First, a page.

Difference between revisions of "1988 AIME Problems/Problem 13"
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If <math>ax^n+bx^{n-1}+1</math> has <math>x^2-x-1</math> as a factor, then <math>a=f_{n-1}</math> and <math>b = f_n.</math> | If <math>ax^n+bx^{n-1}+1</math> has <math>x^2-x-1</math> as a factor, then <math>a=f_{n-1}</math> and <math>b = f_n.</math> | ||
− | Thus, if <math>ax^{17}+bx^{16}+1</math> has <math>x^2-x-1</math> as a factor, we get that a = 987 and b = -1597, so a = <math>\boxed {987}</math>. | + | Thus, if <math>ax^{17}+bx^{16}+1</math> has <math>x^2-x-1</math> as a factor, we get that <math>a = 987</math> and <math>b = -1597,</math> so a = <math>\boxed {987}</math>. |
== See also == | == See also == |
Revision as of 18:29, 29 June 2020
Problem
Find if and are integers such that is a factor of .
Contents
Solution 1 (Not rigorous)
Let's work backwards! Let and let be the polynomial such that .
Clearly, the constant term of must be . Now, we have , where is some coefficient. However, since has no term, it must be true that .
Let's find now. Notice that all we care about in finding is that . Therefore, . Undergoing a similar process, , , , and we see a nice pattern. The coefficients of are just the Fibonacci sequence with alternating signs! Therefore, , where denotes the 16th Fibonnaci number and .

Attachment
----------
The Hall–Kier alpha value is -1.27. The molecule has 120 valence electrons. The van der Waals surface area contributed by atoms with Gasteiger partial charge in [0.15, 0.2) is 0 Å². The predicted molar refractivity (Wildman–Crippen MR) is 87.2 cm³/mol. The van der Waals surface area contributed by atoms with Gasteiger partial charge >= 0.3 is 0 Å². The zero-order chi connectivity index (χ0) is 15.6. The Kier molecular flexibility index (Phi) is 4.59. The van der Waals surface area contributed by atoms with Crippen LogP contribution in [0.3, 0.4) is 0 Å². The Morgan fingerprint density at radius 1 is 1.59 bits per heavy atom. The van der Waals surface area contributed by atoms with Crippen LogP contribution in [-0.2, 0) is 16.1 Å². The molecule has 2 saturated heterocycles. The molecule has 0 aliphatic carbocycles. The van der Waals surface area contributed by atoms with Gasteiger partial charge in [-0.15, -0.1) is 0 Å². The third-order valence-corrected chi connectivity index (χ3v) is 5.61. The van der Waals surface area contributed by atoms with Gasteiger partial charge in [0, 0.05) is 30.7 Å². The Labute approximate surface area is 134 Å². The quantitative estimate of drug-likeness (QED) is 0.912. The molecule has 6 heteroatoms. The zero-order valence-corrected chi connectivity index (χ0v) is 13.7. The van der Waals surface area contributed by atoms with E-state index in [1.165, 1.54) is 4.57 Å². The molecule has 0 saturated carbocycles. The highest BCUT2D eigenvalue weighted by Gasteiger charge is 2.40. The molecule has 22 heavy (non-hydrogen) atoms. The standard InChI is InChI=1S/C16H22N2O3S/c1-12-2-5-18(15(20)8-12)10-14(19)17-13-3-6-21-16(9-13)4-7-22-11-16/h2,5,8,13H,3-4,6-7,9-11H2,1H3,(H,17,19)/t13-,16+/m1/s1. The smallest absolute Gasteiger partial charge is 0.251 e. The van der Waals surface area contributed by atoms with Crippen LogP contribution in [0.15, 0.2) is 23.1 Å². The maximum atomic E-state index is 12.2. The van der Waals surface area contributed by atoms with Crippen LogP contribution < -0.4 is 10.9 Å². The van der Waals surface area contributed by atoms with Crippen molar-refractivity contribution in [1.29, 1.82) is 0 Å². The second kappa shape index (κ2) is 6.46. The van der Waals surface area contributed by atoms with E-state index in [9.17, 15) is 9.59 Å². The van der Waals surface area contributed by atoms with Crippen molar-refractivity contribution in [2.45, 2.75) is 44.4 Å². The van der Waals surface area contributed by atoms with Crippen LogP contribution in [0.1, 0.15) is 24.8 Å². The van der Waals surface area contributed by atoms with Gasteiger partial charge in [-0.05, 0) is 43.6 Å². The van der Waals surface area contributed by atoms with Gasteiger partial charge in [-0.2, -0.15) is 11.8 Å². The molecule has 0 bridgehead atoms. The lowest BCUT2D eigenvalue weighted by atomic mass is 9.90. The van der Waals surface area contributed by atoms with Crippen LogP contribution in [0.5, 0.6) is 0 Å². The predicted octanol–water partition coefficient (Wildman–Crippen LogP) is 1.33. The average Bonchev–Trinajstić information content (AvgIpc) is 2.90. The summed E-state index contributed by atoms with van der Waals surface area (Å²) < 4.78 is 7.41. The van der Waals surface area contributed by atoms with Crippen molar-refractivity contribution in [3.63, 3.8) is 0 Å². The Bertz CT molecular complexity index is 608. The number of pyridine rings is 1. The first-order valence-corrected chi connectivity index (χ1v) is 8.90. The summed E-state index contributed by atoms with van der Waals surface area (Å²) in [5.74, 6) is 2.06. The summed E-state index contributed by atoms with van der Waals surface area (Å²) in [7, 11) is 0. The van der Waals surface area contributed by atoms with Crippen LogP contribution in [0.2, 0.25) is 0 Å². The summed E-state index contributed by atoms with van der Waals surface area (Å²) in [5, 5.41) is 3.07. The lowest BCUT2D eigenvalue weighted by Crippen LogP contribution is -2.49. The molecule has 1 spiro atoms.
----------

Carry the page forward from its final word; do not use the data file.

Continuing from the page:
Solution 2
Let represent the th number in the Fibonacci sequence. Therefore,
The above uses the similarity between the Fibonacci recursive definition, , and the polynomial .
and
Solution 3
We can long divide and search for a pattern; then the remainder would be set to zero to solve for . Writing out a few examples quickly shows us that the remainders after each subtraction follow the Fibonacci sequence. Carrying out this pattern, we find that the remainder is . Since the coefficient of must be zero, this gives us two equations, and . Solving these two as above, we get that .
There are various similar solutions which yield the same pattern, such as repeated substitution of into the larger polynomial.
Solution 4
The roots of are (the Golden Ratio) and . These two must also be roots of . Thus, we have two equations: and . Subtract these two and divide by to get . Noting that the formula for the th Fibonacci number is , we have . Since and are coprime, the solutions to this equation under the integers are of the form and , of which the only integral solutions for on are and . cannot work since does not divide , so the answer must be . (Note that this solution would not be valid on an Olympiad or any test that does not restrict answers as integers between and ).
Solution 5: For Beginners (less technical)
Trying to divide by would be very tough, so let's try to divide using smaller degrees of x. Doing , we get the following systems of equations: Continuing with : There is somewhat of a pattern showing up, so let's try to verify. We get: Now we begin to see that our pattern is actually the Fibonacci Numbers! Using the previous equations, we can make a general statement about Also, noticing our solutions from the previous systems of equations, we can create the following statement:
If has as a factor, then and
Thus, if has as a factor, we get that and so a = .
See also
1988 AIME (Problems • Answer Key • Resources) | ||
Preceded by Problem 12 |
Followed by Problem 14 | |
1 • 2 • 3 • 4 • 5 • 6 • 7 • 8 • 9 • 10 • 11 • 12 • 13 • 14 • 15 | ||
All AIME Problems and Solutions |
The problems on this page are copyrighted by the Mathematical Association of America's American Mathematics Competitions.